# PIMS Distinguished Lecture Series in the Department of Mathematics and Statistics

## Topic

**Matrix Canonical Forms**

**Abstract:** You are in your office; the door is open. A well-dressed visitor walks in confidently without knocking. He has a single sheet of wrinkled paper in his left hand and a partially open brown envelope in his right hand. Without any introduction, he strides to your desk and drops the paper and envelope on top of the ungraded midterm exams and unfinished referee reports. Glancing at the paper, you see a bold red "Eyes Only" stamp and a complex 7-by-7 matrix; visible in the envelope is a neat stack of crisp $100 bills.

"Tell me about that matrix," he says.

Where to begin? "It has rank five," or "It is nilpotent and has Jordan blocks of sizes three and four," or "Its Hermitian part is positive semidefinite," or "It is congruent to a diagonal matrix." Probably not a good way to begin ... better to ask questions such as "Where do the data come from?", "Are there any relevant symmetries or invariants?", and "Does this matrix interact with others in some way?"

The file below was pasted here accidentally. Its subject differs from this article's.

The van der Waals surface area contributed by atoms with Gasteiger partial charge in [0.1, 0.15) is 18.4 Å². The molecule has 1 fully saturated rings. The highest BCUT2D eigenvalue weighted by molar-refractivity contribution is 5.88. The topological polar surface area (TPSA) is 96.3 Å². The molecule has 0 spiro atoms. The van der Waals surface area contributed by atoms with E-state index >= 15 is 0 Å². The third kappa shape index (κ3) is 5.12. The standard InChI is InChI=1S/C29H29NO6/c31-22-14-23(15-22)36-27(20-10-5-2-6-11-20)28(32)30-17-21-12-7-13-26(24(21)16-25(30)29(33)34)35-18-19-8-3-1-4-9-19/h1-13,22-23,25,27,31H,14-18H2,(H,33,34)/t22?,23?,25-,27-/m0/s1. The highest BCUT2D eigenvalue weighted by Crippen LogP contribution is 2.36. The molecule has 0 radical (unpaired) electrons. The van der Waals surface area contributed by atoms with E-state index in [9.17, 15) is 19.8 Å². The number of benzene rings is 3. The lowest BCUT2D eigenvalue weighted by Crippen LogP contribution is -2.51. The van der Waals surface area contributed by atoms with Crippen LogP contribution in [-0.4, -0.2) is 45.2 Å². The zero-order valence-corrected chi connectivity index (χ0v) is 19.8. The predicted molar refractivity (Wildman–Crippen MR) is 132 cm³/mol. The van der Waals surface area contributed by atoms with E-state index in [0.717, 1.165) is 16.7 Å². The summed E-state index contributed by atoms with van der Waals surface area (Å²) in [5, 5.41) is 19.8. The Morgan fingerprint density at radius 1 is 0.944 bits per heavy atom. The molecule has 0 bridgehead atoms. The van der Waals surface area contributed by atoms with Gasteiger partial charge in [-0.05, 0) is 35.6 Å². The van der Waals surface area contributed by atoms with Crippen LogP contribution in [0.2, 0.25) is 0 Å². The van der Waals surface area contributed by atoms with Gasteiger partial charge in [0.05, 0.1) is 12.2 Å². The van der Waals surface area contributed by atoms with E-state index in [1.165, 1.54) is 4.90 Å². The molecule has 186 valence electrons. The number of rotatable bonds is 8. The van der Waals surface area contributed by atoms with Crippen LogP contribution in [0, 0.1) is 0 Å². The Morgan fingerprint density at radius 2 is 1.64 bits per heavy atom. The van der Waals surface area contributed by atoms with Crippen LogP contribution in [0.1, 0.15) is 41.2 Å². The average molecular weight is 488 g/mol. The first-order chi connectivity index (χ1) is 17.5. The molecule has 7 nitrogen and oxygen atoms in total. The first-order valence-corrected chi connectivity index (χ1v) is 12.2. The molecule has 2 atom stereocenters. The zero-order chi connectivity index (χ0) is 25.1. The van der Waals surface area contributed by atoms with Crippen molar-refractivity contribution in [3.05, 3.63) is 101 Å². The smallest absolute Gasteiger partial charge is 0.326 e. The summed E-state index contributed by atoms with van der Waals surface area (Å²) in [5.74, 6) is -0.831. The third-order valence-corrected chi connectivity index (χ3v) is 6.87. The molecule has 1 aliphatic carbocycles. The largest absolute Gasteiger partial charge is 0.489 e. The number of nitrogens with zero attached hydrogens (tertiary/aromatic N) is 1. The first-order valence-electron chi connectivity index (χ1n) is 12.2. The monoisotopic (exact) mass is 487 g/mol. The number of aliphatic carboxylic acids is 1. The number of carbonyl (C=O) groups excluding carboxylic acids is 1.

The purpose of your questions is to discover whether there is a natural equivalence relation lurking behind your visitor's matrix; if so, it is likely that reducing it to a corresponding canonical form will be illuminating.

We will give examples of a variety of matrix equivalence relations that arise in practice and will discuss canonical forms corresponding to some of them. We will pay special attention to an alternative to the Jordan canonical form for similarity, and to a recently discovered canonical form for congruence.

## Additional Information

**Location:**

University of Regina - CL 410

more information: http://www.math.uregina.ca/series/pims_seminars.html

Roger Horn, University of Utah (Research Professor, 1992- )

**Scientific, Distinguished Lecture**

**April 27, 2009**

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